The controversial 2006 presidential election that brought Felipe Calderon to power in Mexico reemerged in the secret U.S. diplomatic cables released this week, sparking a fresh controversy on Friday involving -- of all other world leaders -- Venezuelan President Hugo Chavez.
In a cable from the U.S. Embassy in Mexico City, dated October 2009, President Calderon is described as telling the former U.S. director of national intelligence, Dennis Blair, that he believed Chavez had "funded" his top opponent and nemesis in the race three years earlier, Andres Manuel Lopez Obrador.
Calderon ran with the conservative National Action Party, or PAN, while Lopez Obrador ran with the leftist Democratic Revolution Party, or PRD. The campaign was characterized by many at the time as the first "U.S.-style" race, with unprecedented levels of television spots. Some Calderon television ads in 2006 directly compared Lopez Obrador to Chavez, calling the leftist a "danger to Mexico."
From the cable:
Calderon emphasized that Venezuelan President Hugo Chavez is active everywhere, including Mexico. He went out of his way to highlight that he believes Chavez funded the PRD opposition during the Presidential campaign nearly four years ago. Chavez uses social programs, including sending doctors, to curry political influence, and there are governors in Mexico who may be friendly to him. Calderon said that Mexico is trying to isolate Venezuela through the Rio Group. Calderon also commented that he is particularly concerned about Venezuela's relations with Iran, and that the Iranian Embassy in Mexico is very active. Calderon underscored that Iran's growing influence in Latin American should be of considerable concern to the United States, and Chavez is doing all he can to aid and abet it.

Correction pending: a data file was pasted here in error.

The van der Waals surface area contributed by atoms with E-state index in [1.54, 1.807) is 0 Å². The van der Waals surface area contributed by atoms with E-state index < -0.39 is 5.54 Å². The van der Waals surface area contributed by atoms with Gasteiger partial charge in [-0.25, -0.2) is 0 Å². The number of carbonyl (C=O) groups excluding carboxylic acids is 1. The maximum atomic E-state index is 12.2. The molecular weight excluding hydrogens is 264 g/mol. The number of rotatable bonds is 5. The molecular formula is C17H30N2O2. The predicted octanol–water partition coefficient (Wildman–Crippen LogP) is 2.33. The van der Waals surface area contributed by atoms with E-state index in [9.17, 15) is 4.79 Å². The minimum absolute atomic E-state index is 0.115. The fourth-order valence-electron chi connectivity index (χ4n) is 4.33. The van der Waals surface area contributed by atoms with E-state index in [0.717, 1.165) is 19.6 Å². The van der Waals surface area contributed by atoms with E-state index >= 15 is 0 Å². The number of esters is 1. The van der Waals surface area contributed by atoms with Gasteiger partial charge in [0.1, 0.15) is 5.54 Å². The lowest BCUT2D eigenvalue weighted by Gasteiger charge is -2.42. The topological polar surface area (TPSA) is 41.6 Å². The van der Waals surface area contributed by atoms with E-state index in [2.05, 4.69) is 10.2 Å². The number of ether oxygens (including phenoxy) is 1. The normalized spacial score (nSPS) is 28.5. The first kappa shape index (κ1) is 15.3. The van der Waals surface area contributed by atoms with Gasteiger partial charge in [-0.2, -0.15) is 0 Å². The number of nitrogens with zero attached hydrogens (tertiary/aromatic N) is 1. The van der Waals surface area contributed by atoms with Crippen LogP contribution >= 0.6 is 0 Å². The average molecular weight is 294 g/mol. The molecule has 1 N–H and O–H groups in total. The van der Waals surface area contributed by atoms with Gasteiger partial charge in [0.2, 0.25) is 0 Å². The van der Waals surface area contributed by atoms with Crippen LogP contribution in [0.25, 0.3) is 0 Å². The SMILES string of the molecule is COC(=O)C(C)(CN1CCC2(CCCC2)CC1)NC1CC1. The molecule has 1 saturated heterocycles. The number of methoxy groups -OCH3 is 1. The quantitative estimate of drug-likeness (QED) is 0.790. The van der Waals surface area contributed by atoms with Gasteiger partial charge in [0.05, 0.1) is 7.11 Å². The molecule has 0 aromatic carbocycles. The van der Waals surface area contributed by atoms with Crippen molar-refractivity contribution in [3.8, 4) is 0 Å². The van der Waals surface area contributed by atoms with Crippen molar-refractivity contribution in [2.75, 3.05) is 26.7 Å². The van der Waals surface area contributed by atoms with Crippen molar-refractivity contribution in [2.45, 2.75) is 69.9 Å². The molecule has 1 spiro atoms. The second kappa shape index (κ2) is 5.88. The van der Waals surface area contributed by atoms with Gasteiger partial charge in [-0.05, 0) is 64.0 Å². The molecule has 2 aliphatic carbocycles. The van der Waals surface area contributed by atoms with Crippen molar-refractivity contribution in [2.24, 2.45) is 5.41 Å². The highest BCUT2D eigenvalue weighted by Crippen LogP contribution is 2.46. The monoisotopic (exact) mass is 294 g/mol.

Iran maintains an embassy in Mexico City, and its presence in Latin America is a point of concern for the United States, other leaked U.S. documents show, but other claims attributed to Calderon in the October 2009 cable were not immediately verifiable.
Calderon eventually won the 2006 race by less than 1% after a partial recount, a result which Lopez Obrador and his most ardent supporters refuse to recognize to this day. Mexican filmmaker Luis Mandoki later released a documentary film called "Fraude" on the 2006 race and the social movement that followed that sought to declare Lopez Obrador the "legitimate president."
Violent scuffles, as seen above, gripped the Mexican lower house of Congress in the days leading up to Calderon's swearing in, as some legislators attempted to physically block his ascendance to office. Days after assuming the presidency, Calderon dispatched the Mexican military to confront the country's drug cartels.
Late Thursday, via Twitter, Lopez Obrador demanded that Calderon prove Venezuela's Chavez financially supported his 2006 campaign (link in Spanish). The president's office has not responded.
In other portions of the leaked cable, Calderon requested that the U.S. create a more "visible presence" in Latin America overall.
-- Daniel Hernandez in Mexico City
Photo: Conservative PAN and leftist PRD legislators scuffle over control of the podium in the Chamber of Deputies in the aftermath of the disputed 2006 election, Nov. 28, 2006, in Mexico City. Credit: Tomas Bravo / Reuters